Pennsylvania National Guard – War on Terror Era
“I thought it would be best to serve my country and do something special,” he said. “My dad was in the military for 25 years. My family has served forty or fifty years total. They’ve all served overseas.”
So Sgt. Brandon Wentling joined the Pennsylvania National Guard on July 23, 2003.
Sgt. Wentling sees a lot of benefits in serving in the Guard.
“You can get your schooling with one hundred percent tuition paid,” he said. “You’re not away from your family and you still get to play army.”
For the First Battalion 107th Artillery stationed at the National Guard Armory in Hermitage, “playing army” is serious business. To be prepared for deployment anywhere in the world, they must train constantly to operate some very large guns.
“I’ve trained on the Paladin, the triple seven, and the one-one-niner,” Sgt. Wentling said.
The Paladin is a 155mm self-propelled howitzer mounted on tracks, like a tank. It can zip along at 35 miles per hour, stop and fire accurately within 30 seconds at targets ten miles away, then take off again. It can fire a maximum of six rounds per minute, sustained three rounds per minute. Operating it requires precise teamwork among its crew of six. The M777 howitzer is a similar 155mm weapon, but towed rather than self-propelled. The smaller, lighter M119 105mm howitzer can be transported by helicopter and even air dropped via parachute.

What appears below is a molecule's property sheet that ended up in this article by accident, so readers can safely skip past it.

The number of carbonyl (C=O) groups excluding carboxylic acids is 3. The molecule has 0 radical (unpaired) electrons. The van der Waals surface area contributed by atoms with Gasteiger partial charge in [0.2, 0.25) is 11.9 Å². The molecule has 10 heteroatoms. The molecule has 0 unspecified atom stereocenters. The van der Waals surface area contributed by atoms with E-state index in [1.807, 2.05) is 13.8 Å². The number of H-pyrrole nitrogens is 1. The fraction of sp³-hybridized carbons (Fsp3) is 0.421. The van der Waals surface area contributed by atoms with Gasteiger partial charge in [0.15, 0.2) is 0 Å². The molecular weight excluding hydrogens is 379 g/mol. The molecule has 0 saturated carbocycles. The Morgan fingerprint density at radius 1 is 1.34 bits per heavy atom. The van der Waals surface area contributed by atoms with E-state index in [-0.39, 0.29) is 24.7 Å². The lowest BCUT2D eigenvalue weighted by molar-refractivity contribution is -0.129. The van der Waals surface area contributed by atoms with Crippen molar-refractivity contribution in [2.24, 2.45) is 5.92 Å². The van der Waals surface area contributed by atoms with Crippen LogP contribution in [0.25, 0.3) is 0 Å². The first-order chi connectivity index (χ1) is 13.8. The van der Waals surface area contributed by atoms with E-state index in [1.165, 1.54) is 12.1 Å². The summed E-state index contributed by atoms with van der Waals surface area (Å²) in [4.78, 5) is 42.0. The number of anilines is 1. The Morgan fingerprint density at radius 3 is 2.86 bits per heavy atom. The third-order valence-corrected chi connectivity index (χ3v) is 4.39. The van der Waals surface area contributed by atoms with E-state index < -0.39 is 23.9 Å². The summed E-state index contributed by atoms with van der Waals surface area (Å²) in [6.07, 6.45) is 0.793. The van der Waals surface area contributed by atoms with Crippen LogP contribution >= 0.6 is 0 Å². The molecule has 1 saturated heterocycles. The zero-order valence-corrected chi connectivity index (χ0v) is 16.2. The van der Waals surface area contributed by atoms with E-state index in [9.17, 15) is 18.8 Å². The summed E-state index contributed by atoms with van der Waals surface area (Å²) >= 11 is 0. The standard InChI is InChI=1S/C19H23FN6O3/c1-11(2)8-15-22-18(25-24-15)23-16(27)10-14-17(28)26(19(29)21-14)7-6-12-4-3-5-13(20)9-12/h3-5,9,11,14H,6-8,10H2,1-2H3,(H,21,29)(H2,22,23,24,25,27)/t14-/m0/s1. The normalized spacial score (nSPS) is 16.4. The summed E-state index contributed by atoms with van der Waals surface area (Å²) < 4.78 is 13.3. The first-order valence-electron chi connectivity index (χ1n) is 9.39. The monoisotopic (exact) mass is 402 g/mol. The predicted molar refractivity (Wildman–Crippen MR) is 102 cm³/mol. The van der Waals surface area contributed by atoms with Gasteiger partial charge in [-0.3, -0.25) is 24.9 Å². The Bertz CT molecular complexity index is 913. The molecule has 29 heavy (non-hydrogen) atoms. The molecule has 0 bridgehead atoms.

All of these systems depend on sophisticated electronics for accuracy.
“We train one weekend a month, usually Saturday and Sunday, but sometimes Friday, Saturday, and Sunday,” Sgt. Wentling said. “In the summer, we have two weeks of annual training. We must get must get certified before going out to shoot live rounds. Everybody has to work together in order to shoot safely.”
Sgt. Wentling was deployed for one year in Taji Iraq, about 20 miles from Bagdad. He also volunteers his time helping people returning from deployment.
“I help them with their paperwork and such,” he said.
When asked about the greatest benefit of serving in the National Guard, Sgt. Wentling answered without hesitation: “Pride and honor.”
When not serving with the Guard, Sgt. Wentling is a heavy equipment operator with Waste Management.